Back in 1983, Cashmere released their debut album Let the Music Turn You On, on Philly Groove Records. The album went on to become a boogie classic, featuring the singles Do It Anyway You Wanna and Try Your Lovin.’ Featuring lead vocalist Dwight Dukes whose voice has an uncanny resemblance to Michael Jackson, Cashmere fused a mixture of sizzling funk, boogie and soul. Having left Chicago based group Heaven and Earth, the next step in Dwight’s career was Cashmere, who between 1982 and 1985, Cashmere would record a trio of albums. Together with producer Nick Martinelli, this new group Cashmere, would enter the studio for the first time, with their resulting album Let the Music Turn You On becoming a timeless boogie classic. Before I tell you about Let the Music Turn You On, which will be rereleased on BBR Records on 26 March 2012, I’ll tell you about the story of Cashmere and the making of their debut album.

Having left Heaven and Earth, Dwight Dukes was at a crossroads in his career. Heaven and Earth had been a group founded by Dwight and brother James, whilst the pair were still at South Shore High School in Chicago. They landed a record contract with local label GEC Records, and the group would release three albums between for various labels between 1976 and 1981. These included 1978s and 1979s Fantasy, both on Mercury, before That’s Love was released in 1981 on WMOT Records. It was at Philadelphia based WMOT Records that Dwight met producer Nick Martinelli. After Dean Williams who shared the lead vocals with Dwight had left the group, a suitable replacement couldn’t be found. Eventually, Dwight decided he’d leave the band too. However, as so often happens in music, fate intervened.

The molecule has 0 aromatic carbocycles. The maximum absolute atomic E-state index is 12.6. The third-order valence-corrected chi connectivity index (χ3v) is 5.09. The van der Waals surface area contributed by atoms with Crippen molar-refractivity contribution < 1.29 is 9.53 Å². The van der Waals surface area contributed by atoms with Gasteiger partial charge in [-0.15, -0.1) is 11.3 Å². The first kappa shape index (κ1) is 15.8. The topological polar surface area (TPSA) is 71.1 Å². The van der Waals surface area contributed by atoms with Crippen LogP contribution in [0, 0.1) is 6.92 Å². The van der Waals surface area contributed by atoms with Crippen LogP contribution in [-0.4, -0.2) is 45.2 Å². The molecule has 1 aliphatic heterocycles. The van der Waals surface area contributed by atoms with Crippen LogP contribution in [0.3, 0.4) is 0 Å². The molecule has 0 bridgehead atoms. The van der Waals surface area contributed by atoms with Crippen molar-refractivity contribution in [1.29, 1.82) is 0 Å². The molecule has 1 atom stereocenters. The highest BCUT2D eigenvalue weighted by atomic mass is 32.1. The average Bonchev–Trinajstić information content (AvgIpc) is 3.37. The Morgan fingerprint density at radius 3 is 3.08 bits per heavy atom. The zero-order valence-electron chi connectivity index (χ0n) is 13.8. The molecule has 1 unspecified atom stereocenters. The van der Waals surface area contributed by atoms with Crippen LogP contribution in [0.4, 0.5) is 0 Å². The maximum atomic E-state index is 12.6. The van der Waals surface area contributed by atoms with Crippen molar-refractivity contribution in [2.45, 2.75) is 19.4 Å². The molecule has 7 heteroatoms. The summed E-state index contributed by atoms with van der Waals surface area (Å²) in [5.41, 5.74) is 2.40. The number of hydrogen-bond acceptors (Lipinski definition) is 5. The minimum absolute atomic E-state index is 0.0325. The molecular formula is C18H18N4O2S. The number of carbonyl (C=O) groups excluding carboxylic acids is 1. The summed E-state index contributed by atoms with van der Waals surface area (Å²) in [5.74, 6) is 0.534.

Nick Martinelli was then A&R Director at WMOT Records, but would then work at Philadelphia’s Alpha Studios, owned by Pete Pelullo, who’d just founded Philly Groove Records. Then like Heaven and Earth had, WMOT Records collapsed in 1982. Not long afterwards, Nick was on the look out for a top funk group for Philly World, one that would give the nascent label some hits. It was then that fate intervened in the shape of drummer Daryl Burgee, a man with a plan. 

Daryl had played on many of Nick’s sessions, came up the idea for the group that would become Cashmere. Originally, it was Daryl, Dwight Dukes and Bryan Loren. With this new group Cashmere, recording started on their debut album. However, Bryan’s role in Cashmere was short-lived, just recording one track Do It Anyway You Wanna. On its release in December 1982, Do It Anyway You Wanna reached number thirty-five in the US R&B Charts, number twenty-one in the US Disco Charts and number eighty-seven in the UK. It seemed Nick had the group he needed for Philly World, until a member left.